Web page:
If your WordPress site is too slow, forget about caching plugins. Get a new host instead. And probably pay less than you were before.
Note 1 (Full disclosure): I make money when you buy hosting through these links. However, this is not the primary reason I am sharing this information. I am a WordPress training professional. I want you to be informed.
Note 2: the table below (in section #3) summarizes the advantages and disadvantages of shared hosts versus VPS hosts. If you are in a hurry, skip the detailed analysis and go directly to the conclusions.
#1 – Understand the strengths and limitations of shared-server (cPanel-based) hosting
For many years I ran a hosting business based on so-called “shared-server hosting” under the cPanel management system. “Shared hosting” is either a dedicated machine, or else a reseller plan running cPanel. It is quite cheap to buy shared-server, cPanel based reseller hosting plans, however the quality is.. well, read on.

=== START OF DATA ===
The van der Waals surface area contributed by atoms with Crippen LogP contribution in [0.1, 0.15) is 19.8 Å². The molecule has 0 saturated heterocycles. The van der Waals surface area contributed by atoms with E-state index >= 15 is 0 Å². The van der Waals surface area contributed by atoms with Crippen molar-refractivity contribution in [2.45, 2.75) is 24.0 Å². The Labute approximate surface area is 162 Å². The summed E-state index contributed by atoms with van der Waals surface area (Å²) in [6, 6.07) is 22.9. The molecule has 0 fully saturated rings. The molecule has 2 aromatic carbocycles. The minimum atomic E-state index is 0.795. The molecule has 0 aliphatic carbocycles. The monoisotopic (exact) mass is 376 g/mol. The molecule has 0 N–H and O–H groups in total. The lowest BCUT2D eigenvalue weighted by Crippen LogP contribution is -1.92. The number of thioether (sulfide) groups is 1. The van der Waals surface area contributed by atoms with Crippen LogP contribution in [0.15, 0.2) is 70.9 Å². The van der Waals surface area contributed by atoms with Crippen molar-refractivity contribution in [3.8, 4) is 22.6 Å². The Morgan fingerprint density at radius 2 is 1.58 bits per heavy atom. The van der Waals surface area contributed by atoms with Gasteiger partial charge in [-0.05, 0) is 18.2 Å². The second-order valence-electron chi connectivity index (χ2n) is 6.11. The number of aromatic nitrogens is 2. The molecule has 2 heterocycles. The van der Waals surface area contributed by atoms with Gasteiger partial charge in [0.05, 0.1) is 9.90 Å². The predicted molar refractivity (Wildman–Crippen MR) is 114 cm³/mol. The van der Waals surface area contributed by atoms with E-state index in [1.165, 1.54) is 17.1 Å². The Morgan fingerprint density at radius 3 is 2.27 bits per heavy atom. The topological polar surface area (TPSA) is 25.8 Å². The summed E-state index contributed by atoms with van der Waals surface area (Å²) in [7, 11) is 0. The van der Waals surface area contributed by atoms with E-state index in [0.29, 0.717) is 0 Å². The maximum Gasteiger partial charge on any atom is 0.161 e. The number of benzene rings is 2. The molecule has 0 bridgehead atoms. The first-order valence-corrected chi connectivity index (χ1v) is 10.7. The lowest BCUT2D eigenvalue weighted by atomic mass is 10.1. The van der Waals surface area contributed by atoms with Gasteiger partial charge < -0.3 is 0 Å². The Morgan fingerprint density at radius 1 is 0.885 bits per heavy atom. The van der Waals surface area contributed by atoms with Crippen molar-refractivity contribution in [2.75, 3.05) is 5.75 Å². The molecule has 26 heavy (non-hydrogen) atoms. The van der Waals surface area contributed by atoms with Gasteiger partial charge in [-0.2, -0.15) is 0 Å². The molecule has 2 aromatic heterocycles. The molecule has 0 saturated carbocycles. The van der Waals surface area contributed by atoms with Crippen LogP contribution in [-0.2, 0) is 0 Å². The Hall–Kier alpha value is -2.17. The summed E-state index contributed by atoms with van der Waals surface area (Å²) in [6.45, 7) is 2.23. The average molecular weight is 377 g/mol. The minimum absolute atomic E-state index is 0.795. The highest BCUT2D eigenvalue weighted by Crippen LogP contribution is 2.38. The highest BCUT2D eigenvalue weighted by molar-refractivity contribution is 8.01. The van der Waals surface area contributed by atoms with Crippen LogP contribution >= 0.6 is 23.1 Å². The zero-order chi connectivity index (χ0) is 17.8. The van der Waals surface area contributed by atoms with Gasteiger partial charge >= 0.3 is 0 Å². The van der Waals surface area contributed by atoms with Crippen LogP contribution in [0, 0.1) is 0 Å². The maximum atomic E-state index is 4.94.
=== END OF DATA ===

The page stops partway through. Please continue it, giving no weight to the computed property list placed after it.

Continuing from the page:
In terms of my hosting company, when it worked, it worked great. My customers loved it, mostly because I ran dedicated servers and kept the server density low (limited number of customers per server) compared to the big-name shared-hosts that pack several thousand accounts on one server (@ $10/mth per customer on average — do the math. Hosting is very profitable).
When it didn’t work, however, it was a nightmare. Periodically (every few years, typically) the servers would get sluggish and would need to be migrated, meaning all the accounts would have to be moved to a different server. Migrations were never easy for me and sometimes sites were down for days during the migration. At times like this, I wondered whether I had any business running a hosting company. Your job as a web host, is to keep your sites up all the time, right? Unfortunately, what I am describing is quite common, even among big-name shared hosts. A web designer friend of mine recently had all of his Bluehost reseller sites go down for 5 days. No kidding.
In addition, sites would frequently get infected with malware and would start sending spam under the main server IP, resulting in undeliverable emails for all my customers, hassles for me in cleaning the sites, and a continuous battle with the server blacklisting sites to get my server IP unblocked.